Is Ben Carson Qualified to be Secretary of HUD?

Ever since Donald Trump made the announcement of his pick for Secretary of the Department of Housing and Urban Development, there has been debate surrounding whether or not Ben Carson has the qualifications to take on such a position; a position previously held by Julian Castro, the former mayor of San Antonio, Texas.  So what exactly are the qualifications to be the head of HUD? Is it your experience living in subsidized housing? Or maybe it’s just your mere ability to connect with people. These two things are exactly what makes Ben Carson qualified, at least to his longtime advisor and friend, Armstrong Williams[1].

Ben Carson pioneered the first successful neurosurgical procedure on a fetus inside the womb, developed new methods to treat brain-stem tumors, and became the youngest chief of pediatric neurosurgery in the country at age 33[2]. Although all great accomplishments, none of these aforementioned events make him qualified to run a government department designed to develop and execute policies on housing. As Armstrong Williams stated, it’s the fact that Ben Carson grew up in subsidized housing and has never been disconnected from the people who live that lifestyle[3].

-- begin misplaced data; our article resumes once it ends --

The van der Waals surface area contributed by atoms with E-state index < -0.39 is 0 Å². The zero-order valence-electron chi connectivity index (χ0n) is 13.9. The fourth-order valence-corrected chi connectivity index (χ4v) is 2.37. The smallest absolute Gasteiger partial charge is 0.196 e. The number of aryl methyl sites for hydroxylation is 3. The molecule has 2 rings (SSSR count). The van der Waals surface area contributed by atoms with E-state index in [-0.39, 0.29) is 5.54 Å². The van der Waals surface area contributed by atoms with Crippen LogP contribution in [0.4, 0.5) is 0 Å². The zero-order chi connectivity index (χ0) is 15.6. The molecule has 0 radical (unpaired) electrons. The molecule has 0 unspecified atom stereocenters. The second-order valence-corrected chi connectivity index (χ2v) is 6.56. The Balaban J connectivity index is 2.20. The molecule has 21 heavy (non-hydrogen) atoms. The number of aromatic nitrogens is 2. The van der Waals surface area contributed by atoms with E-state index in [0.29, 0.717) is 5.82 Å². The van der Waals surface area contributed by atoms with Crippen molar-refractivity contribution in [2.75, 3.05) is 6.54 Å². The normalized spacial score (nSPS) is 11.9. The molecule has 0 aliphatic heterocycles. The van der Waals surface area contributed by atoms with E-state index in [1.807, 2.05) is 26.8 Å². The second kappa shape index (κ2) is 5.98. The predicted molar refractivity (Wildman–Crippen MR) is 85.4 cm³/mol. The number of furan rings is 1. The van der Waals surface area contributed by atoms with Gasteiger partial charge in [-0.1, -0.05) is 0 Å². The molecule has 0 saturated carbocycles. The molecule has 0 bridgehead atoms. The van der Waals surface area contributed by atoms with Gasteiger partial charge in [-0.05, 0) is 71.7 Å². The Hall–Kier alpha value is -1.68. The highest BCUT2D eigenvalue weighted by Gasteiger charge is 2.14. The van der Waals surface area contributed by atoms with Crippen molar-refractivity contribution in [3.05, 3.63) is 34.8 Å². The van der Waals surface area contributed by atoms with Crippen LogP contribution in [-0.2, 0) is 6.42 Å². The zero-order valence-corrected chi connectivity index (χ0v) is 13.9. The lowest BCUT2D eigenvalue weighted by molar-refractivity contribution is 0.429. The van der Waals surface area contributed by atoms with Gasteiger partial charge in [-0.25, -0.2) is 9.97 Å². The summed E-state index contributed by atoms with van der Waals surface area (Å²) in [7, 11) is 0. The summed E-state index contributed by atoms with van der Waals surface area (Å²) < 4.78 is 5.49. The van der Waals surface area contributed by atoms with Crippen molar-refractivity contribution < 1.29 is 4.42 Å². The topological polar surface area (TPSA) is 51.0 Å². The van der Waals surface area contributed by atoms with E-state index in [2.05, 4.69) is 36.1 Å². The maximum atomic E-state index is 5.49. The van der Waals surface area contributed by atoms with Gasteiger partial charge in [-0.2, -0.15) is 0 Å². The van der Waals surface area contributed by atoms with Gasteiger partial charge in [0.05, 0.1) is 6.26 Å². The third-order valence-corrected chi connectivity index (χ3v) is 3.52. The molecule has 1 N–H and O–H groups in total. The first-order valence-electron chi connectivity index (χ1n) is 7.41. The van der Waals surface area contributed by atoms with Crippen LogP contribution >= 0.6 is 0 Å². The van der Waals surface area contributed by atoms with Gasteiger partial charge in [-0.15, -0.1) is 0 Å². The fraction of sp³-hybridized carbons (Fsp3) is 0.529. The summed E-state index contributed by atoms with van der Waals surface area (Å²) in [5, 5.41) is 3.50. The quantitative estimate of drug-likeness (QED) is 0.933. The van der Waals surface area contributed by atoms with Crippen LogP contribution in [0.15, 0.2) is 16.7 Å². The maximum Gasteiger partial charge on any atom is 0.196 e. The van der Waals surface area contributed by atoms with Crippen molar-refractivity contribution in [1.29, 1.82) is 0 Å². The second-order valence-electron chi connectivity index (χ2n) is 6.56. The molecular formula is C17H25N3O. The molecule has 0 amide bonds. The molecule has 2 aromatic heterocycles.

In 2013, Ben Carson was quoted as saying, “having grown up in dire poverty, the thing that I hated the most in life was poverty. I just hated poverty. But as I began to read those books, particularly about people's accomplishments, I began to realize that poverty was really more of a choice than anything else and that I could change that. And it really just depended on how hard I wanted to work”[4]. It is hard to imagine how a person with such a narrow mindset can have a positive impact on an agency that provides affordable housing and rental assistance to low income families; families who have not chosen to be in poverty, but rather have circumstances that won’t allow them to be in any other position. Once again convoluting the difference between choices and circumstances, this year, Ben Carson referred to slaves as immigrants[5]. Following Ben Carson’s line of thinking, this rhetoric suggests that there was never an issue between slave owners and their slaves. Why would there be? The people on the bottom of the slave ships chose to be there. You cannot run an agency that seeks to reduce long standing histories of residential segregation, and not understand the very premise from which that segregation comes from. This entire notion disconnects Ben Carson from African Americans, a group of people that make up 48% of the people in public housing[6].   

Ben Carson does not understand the people living in subsidized housing, nor the reason why we need or have subsidized housing in the first place. His purported qualifications are devalued by his own rhetoric and I can’t help but be nervous for the future of HUD.